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Stem Corner

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Stem Corner
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Daniel Gabriel Fahrenheit

Fahrenheit’s scale

Dinesh Lahoti

Founder, Edugenie

[email protected]

This section will carry everything related to Science, Technology, Engineering and Maths (STEM).

The method used to measure temperature has evolved quite recently. The first thermometer-like device was created by the ancient Greeks. It is more precisely known as the thermoscope because it did not have a scale attached to it. Today, the two widely-used scales include the Fahrenheit scale – used mostly in the US and its neighbouring countries, and the Celsius scale, which is used by the rest of the world. There is another more scientific scale called the Kelvin scale which is used mostly by the scientific community.

Firstly, let us talk about the Fahrenheit scale. 15-year-old Daniel Gabriel Fahrenheit lost both his parents to mushroom poisoning and was then sent from Poland to Amsterdam to earn his living by becoming an apprentice bookkeeper. He hated his job and ran away so many times that a warrant was issued against him. It was during this time that while running from city to city within Europe, Fahrenheit met with the mayor of Copenhagen who happened to be the famous astronomer Ole Rømer. In 1702, Rømer was housebound after breaking his leg, and to pass the time, he devised a brand-new temperature scale with the freezing point of water at 7.5 degrees and body temperature at 22.5 degrees. Now, this might seem odd until you consider that Rømer wanted the boiling point of water to be 60 degrees. As an astronomer, he had an experience of dividing things by 60. Fahrenheit learned about this scale and modified it several times to finally obtain the presently used scale. He was an excellent instrument maker and had pioneered the use of mercury to measure temperature. For his accomplishments, he was inducted into the Royal Society where he learnt about works of Newton, Boyle, and Hooke. We do not know for sure if this was the actual story because as an instrument maker, Fahrenheit was very secretive about his methods.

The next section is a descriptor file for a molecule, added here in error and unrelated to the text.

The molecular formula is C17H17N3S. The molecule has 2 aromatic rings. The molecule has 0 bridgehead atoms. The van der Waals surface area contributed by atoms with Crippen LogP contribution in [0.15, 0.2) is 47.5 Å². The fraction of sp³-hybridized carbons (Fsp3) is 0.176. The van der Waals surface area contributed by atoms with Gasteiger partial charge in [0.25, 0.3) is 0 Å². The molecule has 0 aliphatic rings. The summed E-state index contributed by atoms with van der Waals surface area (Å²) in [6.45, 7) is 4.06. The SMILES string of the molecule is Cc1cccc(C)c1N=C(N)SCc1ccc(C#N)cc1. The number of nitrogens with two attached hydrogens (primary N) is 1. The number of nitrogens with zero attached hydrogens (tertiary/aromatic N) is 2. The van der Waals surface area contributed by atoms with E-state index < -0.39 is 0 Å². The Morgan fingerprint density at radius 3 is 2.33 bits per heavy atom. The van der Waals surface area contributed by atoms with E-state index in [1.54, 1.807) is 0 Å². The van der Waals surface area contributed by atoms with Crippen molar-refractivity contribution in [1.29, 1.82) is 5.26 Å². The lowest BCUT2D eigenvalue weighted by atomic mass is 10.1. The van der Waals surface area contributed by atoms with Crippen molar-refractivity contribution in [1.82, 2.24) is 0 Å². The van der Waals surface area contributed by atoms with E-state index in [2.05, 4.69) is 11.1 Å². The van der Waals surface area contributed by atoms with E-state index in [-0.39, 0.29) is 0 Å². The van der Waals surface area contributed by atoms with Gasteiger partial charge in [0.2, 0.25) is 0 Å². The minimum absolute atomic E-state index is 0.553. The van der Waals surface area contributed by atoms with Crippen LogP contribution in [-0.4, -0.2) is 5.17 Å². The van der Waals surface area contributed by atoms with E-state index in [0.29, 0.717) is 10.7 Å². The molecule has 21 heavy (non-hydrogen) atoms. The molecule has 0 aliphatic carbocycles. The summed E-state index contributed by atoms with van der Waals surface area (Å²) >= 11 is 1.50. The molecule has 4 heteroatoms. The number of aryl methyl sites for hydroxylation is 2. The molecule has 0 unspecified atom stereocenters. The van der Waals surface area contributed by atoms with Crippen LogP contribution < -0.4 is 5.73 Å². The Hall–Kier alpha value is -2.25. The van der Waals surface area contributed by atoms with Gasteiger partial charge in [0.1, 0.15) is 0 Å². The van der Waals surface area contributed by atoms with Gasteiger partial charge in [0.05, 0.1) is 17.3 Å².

In those days, the Fahrenheit thermometer was the best instrument one could get. But, now, his scale is only used in countries like the US, Cayman Islands, Bahamas, Belize, etc.

Next, we will learn about the Celsius scale, which by the way, wasn’t invented by Celsius.

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Stem Corner

Daniel Gabriel Fahrenheit

Fahrenheit’s scale

Dinesh Lahoti

Founder, Edugenie

[email protected]

This section will carry everything related to Science, Technology, Engineering and Maths (STEM).

The method used to measure temperature has evolved quite recently. The first thermometer-like device was created by the ancient Greeks. It is more precisely known as the thermoscope because it did not have a scale attached to it. Today, the two widely-used scales include the Fahrenheit scale – used mostly in the US and its neighbouring countries, and the Celsius scale, which is used by the rest of the world. There is another more scientific scale called the Kelvin scale which is used mostly by the scientific community.

Firstly, let us talk about the Fahrenheit scale. 15-year-old Daniel Gabriel Fahrenheit lost both his parents to mushroom poisoning and was then sent from Poland to Amsterdam to earn his living by becoming an apprentice bookkeeper. He hated his job and ran away so many times that a warrant was issued against him. It was during this time that while running from city to city within Europe, Fahrenheit met with the mayor of Copenhagen who happened to be the famous astronomer Ole Rømer. In 1702, Rømer was housebound after breaking his leg, and to pass the time, he devised a brand-new temperature scale with the freezing point of water at 7.5 degrees and body temperature at 22.5 degrees. Now, this might seem odd until you consider that Rømer wanted the boiling point of water to be 60 degrees. As an astronomer, he had an experience of dividing things by 60. Fahrenheit learned about this scale and modified it several times to finally obtain the presently used scale. He was an excellent instrument maker and had pioneered the use of mercury to measure temperature. For his accomplishments, he was inducted into the Royal Society where he learnt about works of Newton, Boyle, and Hooke. We do not know for sure if this was the actual story because as an instrument maker, Fahrenheit was very secretive about his methods.

In those days, the Fahrenheit thermometer was the best instrument one could get. But, now, his scale is only used in countries like the US, Cayman Islands, Bahamas, Belize, etc.

Next, we will learn about the Celsius scale, which by the way, wasn’t invented by Celsius.

More in Entertainment
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